Company pursuing web-based fan communities
A company like DIC, with thousands of cartoons spanning dozens of familiar titles, could have cut a deal to put its library online, collected some cash, called that an Internet strategy and gone back to doing what it has always done.
But DIC’s actual Internet strategy is much more far-reaching.
Rather than simply using the Web as another delivery system for cartoons, the company is pursuing a three-pronged strategy aimed at building fan communities, enhancing its brands — and, yes, driving viewers to its TV offerings.
In June, DIC announced a strategic partnership with AOL to co-produce a branded TV programming block: “KOL’s Saturday Morning Secret Slumber Party on CBS.”
KOL and DIC also are co-producing “Dance Revolution,” a live-action series based on videogame Dance Dance Revolution.
AOL is hosting and building the companion Web sites for the programs.
“Where DIC has been successful and very clever,” says Malcolm Bird, AOL’s senior VP, kids & teens, “was by realizing that they not only need to have a TV distribution platform but also to have an online platform as well.
“By doing this deal, DIC is sort of ahead of the curve.”
Bird calls the result “the first-ever broadline network,” combining broadcast and online.
“They’re complementing each other’s programming, and each one provides recirculation of traffic to the other.”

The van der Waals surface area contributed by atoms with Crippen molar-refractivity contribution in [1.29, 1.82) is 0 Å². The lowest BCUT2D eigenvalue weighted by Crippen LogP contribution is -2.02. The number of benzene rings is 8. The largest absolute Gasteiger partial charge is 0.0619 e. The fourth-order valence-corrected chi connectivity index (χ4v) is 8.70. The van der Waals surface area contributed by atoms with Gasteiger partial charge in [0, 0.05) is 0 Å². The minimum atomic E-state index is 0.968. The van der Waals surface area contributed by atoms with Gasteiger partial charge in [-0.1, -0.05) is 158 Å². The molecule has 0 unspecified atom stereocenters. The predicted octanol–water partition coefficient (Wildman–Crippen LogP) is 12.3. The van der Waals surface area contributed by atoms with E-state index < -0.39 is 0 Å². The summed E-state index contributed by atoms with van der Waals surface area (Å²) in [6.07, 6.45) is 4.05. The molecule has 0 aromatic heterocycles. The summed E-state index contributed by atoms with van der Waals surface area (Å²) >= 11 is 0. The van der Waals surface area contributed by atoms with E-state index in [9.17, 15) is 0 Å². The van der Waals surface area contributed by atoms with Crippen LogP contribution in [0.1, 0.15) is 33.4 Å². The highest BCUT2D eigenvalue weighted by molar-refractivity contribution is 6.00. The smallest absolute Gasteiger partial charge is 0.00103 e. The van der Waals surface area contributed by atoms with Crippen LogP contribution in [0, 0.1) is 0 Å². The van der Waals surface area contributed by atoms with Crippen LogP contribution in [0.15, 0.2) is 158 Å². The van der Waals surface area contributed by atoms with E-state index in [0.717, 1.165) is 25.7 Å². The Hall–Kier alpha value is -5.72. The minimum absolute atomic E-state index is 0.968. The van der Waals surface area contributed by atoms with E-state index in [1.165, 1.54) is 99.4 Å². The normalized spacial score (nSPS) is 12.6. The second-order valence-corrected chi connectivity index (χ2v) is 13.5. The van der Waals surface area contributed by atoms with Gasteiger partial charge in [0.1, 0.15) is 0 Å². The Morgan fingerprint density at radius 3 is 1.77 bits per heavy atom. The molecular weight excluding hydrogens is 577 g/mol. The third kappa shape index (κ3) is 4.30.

Many are avatar-based, meaning the viewer can create an online persona and interact with the world of the cartoon.
“The sites are meant to be extensions of the shows,” says Leila Pirnia, VP of global brand management for DIC.
“In ‘Horseland,’ you create your own horse avatar, take care of it,” says Pirnia, but unlike established digital-pet sites like Neopets, it includes a real-time competition with other players.
The branded sites, including the Slumber Party and Trollz.com sites, are only the start of DIC’s three-pronged approach.
The second, says Pirnia, is creating an “all-encompassing DIC Web site,” where users can explore the world of their favorite characters, engage with the characters and other users and even cross over between different worlds. Think Dennis the Menace meets Strawberry Shortcake.
The third piece of the strategy is partnerships with established online distributors like Yahoo!, Google, MSN, Amazon and perhaps even Apple’s iTunes Store.
That piece, seemingly the simplest, actually has a lot of pitfalls, and DIC is still pondering its strategy there.
The new CBS shows appear online after they’ve aired, but the library titles are not on the Web yet.
There are considerable upfront costs in encoding cartoons into streamable or downloadable digital files.
As Pirnia puts it, “Do we encode the content ourselves, incur the costs and then take the content to those providers and be more profitable in the beginning? Or do you let them encode it and be less profitable at first?”
DIC is leaning toward doing its own encoding, she says, but hasn’t made a firm decision.
Once it does, it will put the library online, because that’s where kids are spending their time.
“In this day and age you have to be everywhere they want to be,” says Pirnia, “and not try to control it yourself.”